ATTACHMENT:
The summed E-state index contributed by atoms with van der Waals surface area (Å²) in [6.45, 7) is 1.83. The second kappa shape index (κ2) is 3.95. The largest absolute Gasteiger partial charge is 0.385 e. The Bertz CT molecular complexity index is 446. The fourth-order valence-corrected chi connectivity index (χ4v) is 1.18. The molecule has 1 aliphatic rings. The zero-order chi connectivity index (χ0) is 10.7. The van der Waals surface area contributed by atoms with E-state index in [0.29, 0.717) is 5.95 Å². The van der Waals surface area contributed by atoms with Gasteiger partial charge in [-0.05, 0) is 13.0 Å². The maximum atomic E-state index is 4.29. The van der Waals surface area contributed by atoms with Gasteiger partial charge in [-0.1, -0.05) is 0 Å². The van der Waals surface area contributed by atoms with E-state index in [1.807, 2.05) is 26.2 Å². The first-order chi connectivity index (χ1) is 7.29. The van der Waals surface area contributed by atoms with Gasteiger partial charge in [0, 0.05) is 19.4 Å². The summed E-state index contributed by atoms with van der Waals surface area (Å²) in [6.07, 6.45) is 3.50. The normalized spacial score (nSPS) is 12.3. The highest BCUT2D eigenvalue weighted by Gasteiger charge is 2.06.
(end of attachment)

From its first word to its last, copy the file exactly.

The summed E-state index contributed by atoms with van der Waals surface area (Å²) in [6.45, 7) is 1.83. The second kappa shape index (κ2) is 3.95. The largest absolute Gasteiger partial charge is 0.385 e. The Bertz CT molecular complexity index is 446. The fourth-order valence-corrected chi connectivity index (χ4v) is 1.18. The molecule has 1 aliphatic rings. The zero-order chi connectivity index (χ0) is 10.7. The van der Waals surface area contributed by atoms with E-state index in [0.29, 0.717) is 5.95 Å². The van der Waals surface area contributed by atoms with Gasteiger partial charge in [-0.05, 0) is 13.0 Å². The maximum atomic E-state index is 4.29. The van der Waals surface area contributed by atoms with Gasteiger partial charge in [-0.1, -0.05) is 0 Å². The van der Waals surface area contributed by atoms with E-state index in [1.807, 2.05) is 26.2 Å². The first-order chi connectivity index (χ1) is 7.29. The van der Waals surface area contributed by atoms with Gasteiger partial charge in [0, 0.05) is 19.4 Å². The summed E-state index contributed by atoms with van der Waals surface area (Å²) in [6.07, 6.45) is 3.50. The normalized spacial score (nSPS) is 12.3. The highest BCUT2D eigenvalue weighted by Gasteiger charge is 2.06.